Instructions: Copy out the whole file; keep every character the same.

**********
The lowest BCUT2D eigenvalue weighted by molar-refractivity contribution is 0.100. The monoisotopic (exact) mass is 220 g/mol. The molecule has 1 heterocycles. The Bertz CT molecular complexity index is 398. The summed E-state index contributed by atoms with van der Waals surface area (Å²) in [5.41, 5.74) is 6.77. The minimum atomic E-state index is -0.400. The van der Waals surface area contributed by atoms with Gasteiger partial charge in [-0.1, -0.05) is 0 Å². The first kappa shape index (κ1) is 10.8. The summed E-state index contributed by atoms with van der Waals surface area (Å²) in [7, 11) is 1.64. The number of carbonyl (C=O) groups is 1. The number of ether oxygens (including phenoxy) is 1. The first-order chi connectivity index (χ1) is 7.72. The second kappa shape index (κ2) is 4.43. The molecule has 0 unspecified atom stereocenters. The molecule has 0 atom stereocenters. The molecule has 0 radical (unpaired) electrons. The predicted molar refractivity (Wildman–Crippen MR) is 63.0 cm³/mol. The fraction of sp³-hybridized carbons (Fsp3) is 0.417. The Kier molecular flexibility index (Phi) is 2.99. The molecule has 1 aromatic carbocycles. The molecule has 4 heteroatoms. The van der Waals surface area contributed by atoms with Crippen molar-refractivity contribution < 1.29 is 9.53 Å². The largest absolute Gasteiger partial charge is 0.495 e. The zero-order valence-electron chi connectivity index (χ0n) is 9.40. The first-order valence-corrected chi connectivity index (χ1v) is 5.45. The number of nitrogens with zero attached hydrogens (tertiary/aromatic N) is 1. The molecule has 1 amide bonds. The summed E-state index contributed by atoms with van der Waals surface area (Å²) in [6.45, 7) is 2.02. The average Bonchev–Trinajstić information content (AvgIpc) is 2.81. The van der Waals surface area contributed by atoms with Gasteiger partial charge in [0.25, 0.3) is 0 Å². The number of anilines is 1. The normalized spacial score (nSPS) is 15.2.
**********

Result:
The lowest BCUT2D eigenvalue weighted by molar-refractivity contribution is 0.100. The monoisotopic (exact) mass is 220 g/mol. The molecule has 1 heterocycles. The Bertz CT molecular complexity index is 398. The summed E-state index contributed by atoms with van der Waals surface area (Å²) in [5.41, 5.74) is 6.77. The minimum atomic E-state index is -0.400. The van der Waals surface area contributed by atoms with Gasteiger partial charge in [-0.1, -0.05) is 0 Å². The first kappa shape index (κ1) is 10.8. The summed E-state index contributed by atoms with van der Waals surface area (Å²) in [7, 11) is 1.64. The number of carbonyl (C=O) groups is 1. The number of ether oxygens (including phenoxy) is 1. The first-order chi connectivity index (χ1) is 7.72. The second kappa shape index (κ2) is 4.43. The molecule has 0 unspecified atom stereocenters. The molecule has 0 atom stereocenters. The molecule has 0 radical (unpaired) electrons. The predicted molar refractivity (Wildman–Crippen MR) is 63.0 cm³/mol. The fraction of sp³-hybridized carbons (Fsp3) is 0.417. The Kier molecular flexibility index (Phi) is 2.99. The molecule has 1 aromatic carbocycles. The molecule has 4 heteroatoms. The van der Waals surface area contributed by atoms with Crippen molar-refractivity contribution < 1.29 is 9.53 Å². The largest absolute Gasteiger partial charge is 0.495 e. The zero-order valence-electron chi connectivity index (χ0n) is 9.40. The first-order valence-corrected chi connectivity index (χ1v) is 5.45. The number of nitrogens with zero attached hydrogens (tertiary/aromatic N) is 1. The molecule has 1 amide bonds. The summed E-state index contributed by atoms with van der Waals surface area (Å²) in [6.45, 7) is 2.02. The average Bonchev–Trinajstić information content (AvgIpc) is 2.81. The van der Waals surface area contributed by atoms with Gasteiger partial charge in [0.25, 0.3) is 0 Å². The number of anilines is 1. The normalized spacial score (nSPS) is 15.2.